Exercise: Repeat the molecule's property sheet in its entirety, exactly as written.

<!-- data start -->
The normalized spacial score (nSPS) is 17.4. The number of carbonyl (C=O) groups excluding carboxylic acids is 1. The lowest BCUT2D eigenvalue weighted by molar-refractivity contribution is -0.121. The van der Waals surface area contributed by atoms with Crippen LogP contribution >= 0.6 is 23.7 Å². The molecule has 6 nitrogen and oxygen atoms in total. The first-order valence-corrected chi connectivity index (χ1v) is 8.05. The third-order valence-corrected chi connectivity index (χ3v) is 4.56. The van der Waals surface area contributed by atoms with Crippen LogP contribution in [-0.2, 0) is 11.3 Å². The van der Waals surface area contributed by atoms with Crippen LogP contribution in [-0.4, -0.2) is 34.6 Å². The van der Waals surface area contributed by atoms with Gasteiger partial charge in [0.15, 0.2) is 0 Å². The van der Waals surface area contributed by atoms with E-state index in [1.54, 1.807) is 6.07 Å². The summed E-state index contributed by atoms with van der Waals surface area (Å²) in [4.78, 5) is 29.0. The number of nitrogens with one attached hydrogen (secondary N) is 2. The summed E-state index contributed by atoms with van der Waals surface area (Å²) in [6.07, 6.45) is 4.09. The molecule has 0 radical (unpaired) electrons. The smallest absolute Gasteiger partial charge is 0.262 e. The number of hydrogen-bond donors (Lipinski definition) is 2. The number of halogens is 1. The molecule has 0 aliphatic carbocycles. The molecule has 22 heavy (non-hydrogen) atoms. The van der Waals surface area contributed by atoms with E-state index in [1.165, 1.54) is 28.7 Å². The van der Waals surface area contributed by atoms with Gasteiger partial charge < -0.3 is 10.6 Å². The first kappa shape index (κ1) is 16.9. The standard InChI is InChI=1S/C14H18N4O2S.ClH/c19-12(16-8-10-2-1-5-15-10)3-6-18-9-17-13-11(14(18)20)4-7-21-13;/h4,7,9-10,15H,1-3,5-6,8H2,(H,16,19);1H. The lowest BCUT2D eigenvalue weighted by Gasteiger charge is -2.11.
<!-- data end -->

The normalized spacial score (nSPS) is 17.4. The number of carbonyl (C=O) groups excluding carboxylic acids is 1. The lowest BCUT2D eigenvalue weighted by molar-refractivity contribution is -0.121. The van der Waals surface area contributed by atoms with Crippen LogP contribution >= 0.6 is 23.7 Å². The molecule has 6 nitrogen and oxygen atoms in total. The first-order valence-corrected chi connectivity index (χ1v) is 8.05. The third-order valence-corrected chi connectivity index (χ3v) is 4.56. The van der Waals surface area contributed by atoms with Crippen LogP contribution in [-0.2, 0) is 11.3 Å². The van der Waals surface area contributed by atoms with Crippen LogP contribution in [-0.4, -0.2) is 34.6 Å². The van der Waals surface area contributed by atoms with Gasteiger partial charge in [0.15, 0.2) is 0 Å². The van der Waals surface area contributed by atoms with E-state index in [1.54, 1.807) is 6.07 Å². The summed E-state index contributed by atoms with van der Waals surface area (Å²) in [4.78, 5) is 29.0. The number of nitrogens with one attached hydrogen (secondary N) is 2. The summed E-state index contributed by atoms with van der Waals surface area (Å²) in [6.07, 6.45) is 4.09. The molecule has 0 radical (unpaired) electrons. The smallest absolute Gasteiger partial charge is 0.262 e. The number of hydrogen-bond donors (Lipinski definition) is 2. The number of halogens is 1. The molecule has 0 aliphatic carbocycles. The molecule has 22 heavy (non-hydrogen) atoms. The van der Waals surface area contributed by atoms with E-state index in [1.165, 1.54) is 28.7 Å². The van der Waals surface area contributed by atoms with Gasteiger partial charge < -0.3 is 10.6 Å². The first kappa shape index (κ1) is 16.9. The standard InChI is InChI=1S/C14H18N4O2S.ClH/c19-12(16-8-10-2-1-5-15-10)3-6-18-9-17-13-11(14(18)20)4-7-21-13;/h4,7,9-10,15H,1-3,5-6,8H2,(H,16,19);1H. The lowest BCUT2D eigenvalue weighted by Gasteiger charge is -2.11.